Audley clients, Valerie and Raymond Gatward, traveled to Hong Kong and Cambodia with Audley in November 2010.
Temple at Angkor Wat, Siem Reap
When our family and friends heard that we were going to visit Hong Kong and Cambodia, the most frequently asked question seemed to be “why”? The visit to Hong Kong could easily be explained. It was to be a trip down memory lane, as we had lived there in the early seventies. But Cambodia? In most people’s minds, the links with its relatively recent infamous past – Pol Pot and the Khmer Rouge – would not at first make it seem an attractive travel destination of any great interest.
We too were not entirely sure what we were letting ourselves in for but we put ourselves into a very safe pair of hands in the shape of Mark Hotham, our Audley travel specialist. After talking with Mark at length, he was able to get a feel for the type of trip that would suit us, giving maximum destinations and experiences, but without the itinerary being exhaustingly relentless.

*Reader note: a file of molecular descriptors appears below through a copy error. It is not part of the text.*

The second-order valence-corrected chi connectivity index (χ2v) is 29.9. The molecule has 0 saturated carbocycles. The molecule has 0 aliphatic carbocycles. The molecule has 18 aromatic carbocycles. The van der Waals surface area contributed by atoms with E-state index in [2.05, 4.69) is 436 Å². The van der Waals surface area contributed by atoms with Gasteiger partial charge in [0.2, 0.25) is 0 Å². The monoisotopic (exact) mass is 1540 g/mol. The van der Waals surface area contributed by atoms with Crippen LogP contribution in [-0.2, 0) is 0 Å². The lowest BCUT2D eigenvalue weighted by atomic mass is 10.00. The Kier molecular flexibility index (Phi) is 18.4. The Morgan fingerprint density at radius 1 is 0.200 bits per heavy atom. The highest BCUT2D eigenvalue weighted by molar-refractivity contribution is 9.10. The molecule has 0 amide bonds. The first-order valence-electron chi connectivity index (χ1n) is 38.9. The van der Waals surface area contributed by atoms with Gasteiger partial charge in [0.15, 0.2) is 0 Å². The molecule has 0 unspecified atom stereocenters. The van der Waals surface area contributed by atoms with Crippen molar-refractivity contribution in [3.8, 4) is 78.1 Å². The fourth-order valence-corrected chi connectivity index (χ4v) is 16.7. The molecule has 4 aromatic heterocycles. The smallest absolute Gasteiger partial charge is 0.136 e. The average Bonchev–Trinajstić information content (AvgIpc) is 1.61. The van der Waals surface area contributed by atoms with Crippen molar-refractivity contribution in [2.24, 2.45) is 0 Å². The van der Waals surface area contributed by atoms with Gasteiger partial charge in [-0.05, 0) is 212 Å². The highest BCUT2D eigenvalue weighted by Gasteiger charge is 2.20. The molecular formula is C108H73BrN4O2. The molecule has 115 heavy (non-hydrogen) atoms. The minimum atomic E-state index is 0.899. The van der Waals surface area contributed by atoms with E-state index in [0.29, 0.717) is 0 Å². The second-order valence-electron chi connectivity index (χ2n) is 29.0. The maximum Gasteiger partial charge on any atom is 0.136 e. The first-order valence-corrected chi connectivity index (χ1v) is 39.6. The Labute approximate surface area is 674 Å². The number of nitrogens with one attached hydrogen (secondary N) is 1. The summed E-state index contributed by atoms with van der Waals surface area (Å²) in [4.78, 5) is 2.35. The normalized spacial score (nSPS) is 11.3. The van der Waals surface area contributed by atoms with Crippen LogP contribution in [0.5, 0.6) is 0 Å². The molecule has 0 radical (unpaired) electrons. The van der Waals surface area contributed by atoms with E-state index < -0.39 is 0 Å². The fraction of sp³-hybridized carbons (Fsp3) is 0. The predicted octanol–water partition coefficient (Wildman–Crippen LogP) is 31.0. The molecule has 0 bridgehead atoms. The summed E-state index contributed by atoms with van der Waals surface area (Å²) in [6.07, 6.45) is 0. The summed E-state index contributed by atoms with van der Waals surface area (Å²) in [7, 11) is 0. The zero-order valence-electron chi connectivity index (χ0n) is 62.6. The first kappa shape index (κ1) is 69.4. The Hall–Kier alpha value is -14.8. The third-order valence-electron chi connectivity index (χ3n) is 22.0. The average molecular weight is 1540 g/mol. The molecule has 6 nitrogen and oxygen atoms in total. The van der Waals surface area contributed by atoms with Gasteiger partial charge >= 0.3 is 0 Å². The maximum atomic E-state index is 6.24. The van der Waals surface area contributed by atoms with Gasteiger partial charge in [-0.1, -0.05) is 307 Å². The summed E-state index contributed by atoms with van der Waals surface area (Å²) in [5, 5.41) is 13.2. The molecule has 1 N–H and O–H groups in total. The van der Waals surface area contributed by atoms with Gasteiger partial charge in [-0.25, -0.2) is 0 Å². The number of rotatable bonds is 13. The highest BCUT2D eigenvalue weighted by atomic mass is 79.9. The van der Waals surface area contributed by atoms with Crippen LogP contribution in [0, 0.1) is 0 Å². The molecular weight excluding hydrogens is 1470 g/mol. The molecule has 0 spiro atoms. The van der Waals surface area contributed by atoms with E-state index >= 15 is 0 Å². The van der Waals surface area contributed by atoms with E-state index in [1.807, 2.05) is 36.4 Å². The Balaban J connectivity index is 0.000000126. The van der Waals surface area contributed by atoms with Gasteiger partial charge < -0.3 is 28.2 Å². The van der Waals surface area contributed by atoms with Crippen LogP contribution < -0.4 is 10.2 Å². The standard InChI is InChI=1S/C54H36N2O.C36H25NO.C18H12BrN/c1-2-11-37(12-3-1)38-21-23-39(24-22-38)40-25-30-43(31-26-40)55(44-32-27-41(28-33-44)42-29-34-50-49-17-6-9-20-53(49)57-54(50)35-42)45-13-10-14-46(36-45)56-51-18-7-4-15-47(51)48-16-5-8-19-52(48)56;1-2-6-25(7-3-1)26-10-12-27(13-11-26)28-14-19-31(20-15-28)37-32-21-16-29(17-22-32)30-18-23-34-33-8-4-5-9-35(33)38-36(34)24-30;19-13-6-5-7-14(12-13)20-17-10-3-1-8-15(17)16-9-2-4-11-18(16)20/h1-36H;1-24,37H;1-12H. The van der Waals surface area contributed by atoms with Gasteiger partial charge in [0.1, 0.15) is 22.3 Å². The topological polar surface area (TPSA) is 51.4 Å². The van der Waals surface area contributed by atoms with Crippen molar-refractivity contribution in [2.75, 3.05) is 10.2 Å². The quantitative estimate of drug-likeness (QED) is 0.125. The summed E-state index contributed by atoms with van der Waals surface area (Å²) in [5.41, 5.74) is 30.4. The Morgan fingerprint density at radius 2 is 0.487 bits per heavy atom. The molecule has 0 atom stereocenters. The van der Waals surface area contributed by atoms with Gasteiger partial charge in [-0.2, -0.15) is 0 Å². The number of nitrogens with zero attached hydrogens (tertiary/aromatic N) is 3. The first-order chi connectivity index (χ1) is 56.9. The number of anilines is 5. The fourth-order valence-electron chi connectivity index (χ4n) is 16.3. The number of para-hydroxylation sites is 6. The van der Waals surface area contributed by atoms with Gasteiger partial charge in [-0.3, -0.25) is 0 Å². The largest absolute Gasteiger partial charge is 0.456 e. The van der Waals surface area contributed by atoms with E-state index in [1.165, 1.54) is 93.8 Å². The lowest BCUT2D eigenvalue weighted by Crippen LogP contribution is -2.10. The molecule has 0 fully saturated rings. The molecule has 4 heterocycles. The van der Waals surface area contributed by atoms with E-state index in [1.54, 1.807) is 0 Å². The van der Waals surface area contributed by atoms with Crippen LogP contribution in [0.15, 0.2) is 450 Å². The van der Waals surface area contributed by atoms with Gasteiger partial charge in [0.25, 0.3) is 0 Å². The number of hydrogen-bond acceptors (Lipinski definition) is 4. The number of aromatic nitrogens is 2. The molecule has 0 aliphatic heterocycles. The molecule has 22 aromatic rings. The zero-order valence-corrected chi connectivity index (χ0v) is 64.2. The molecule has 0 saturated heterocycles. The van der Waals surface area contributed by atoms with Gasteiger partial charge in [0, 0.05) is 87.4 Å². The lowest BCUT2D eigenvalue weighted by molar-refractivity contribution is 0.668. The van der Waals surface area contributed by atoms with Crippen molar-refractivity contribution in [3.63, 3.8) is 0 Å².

Hong Kong reignited our love for Southeast Asia. We had three wonderful days there, revisiting some places where we once lived, and experiencing a whole new Hong Kong, including getting around on the extremely efficient MTR (Mass Transit Railway) which was only just being built when we lived there.
We purchased an Octopus Card for this, and it also gave easy access to the iconic Peak Railway, and the Sky Viewing Station at the top of the Peak too.
We stayed at the ideally located Langham Hotel on Kowloon side, only a stone’s throw from another feature from earlier times, the iconic Star Ferry. We were also able to use our Octopus card for this short trip across the harbour. Whilst staying at the Langham, we celebrated our return to Hong Kong with an indulgent but memorable dinner in their Michelin starred T’ang Court Restaurant. A short walk from the Langham hotel took us to the unexpected delights of Kowloon Park. A very restful, yet quite contemporary landscaped park in the middle of this vibrant area of Kowloon.
After only two and a half hours flying time to Phnom Penh, we arrived in Cambodia at the end of the wet season (November) where the temperatures were anywhere between a welcome 28 and 32 degrees centigrade. This made sightseeing and walking around pretty comfortable. In addition, one main reason for our visit there at that particular time of the year was to be able to experience the water festivals. These take place when the various rivers are full to capacity after the rains, and many teams from all over Cambodia compete in boat races – the boats we saw in Phnom Penh had upwards of 60 crew members rowing for pride. It was an incredible sight.